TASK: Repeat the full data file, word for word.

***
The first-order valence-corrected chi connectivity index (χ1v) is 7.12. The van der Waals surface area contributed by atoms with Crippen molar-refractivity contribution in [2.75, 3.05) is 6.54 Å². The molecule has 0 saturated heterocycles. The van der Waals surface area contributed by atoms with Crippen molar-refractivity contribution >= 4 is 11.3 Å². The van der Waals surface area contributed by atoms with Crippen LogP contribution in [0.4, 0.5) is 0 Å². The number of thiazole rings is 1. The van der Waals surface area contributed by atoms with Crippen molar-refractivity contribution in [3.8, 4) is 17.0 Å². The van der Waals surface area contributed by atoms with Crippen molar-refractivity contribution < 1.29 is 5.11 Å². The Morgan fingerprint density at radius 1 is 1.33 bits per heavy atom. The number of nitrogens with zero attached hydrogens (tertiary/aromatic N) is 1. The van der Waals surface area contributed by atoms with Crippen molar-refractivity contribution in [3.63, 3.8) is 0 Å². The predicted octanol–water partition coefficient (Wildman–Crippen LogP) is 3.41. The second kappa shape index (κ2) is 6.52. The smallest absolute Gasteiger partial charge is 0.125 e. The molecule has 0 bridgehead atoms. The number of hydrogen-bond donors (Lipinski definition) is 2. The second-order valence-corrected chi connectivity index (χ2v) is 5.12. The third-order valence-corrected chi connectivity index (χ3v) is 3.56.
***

The first-order valence-corrected chi connectivity index (χ1v) is 7.12. The van der Waals surface area contributed by atoms with Crippen molar-refractivity contribution in [2.75, 3.05) is 6.54 Å². The molecule has 0 saturated heterocycles. The van der Waals surface area contributed by atoms with Crippen molar-refractivity contribution >= 4 is 11.3 Å². The van der Waals surface area contributed by atoms with Crippen LogP contribution in [0.4, 0.5) is 0 Å². The number of thiazole rings is 1. The van der Waals surface area contributed by atoms with Crippen molar-refractivity contribution in [3.8, 4) is 17.0 Å². The van der Waals surface area contributed by atoms with Crippen molar-refractivity contribution < 1.29 is 5.11 Å². The Morgan fingerprint density at radius 1 is 1.33 bits per heavy atom. The number of nitrogens with zero attached hydrogens (tertiary/aromatic N) is 1. The van der Waals surface area contributed by atoms with Crippen molar-refractivity contribution in [3.63, 3.8) is 0 Å². The predicted octanol–water partition coefficient (Wildman–Crippen LogP) is 3.41. The second kappa shape index (κ2) is 6.52. The smallest absolute Gasteiger partial charge is 0.125 e. The molecule has 0 bridgehead atoms. The number of hydrogen-bond donors (Lipinski definition) is 2. The second-order valence-corrected chi connectivity index (χ2v) is 5.12. The third-order valence-corrected chi connectivity index (χ3v) is 3.56.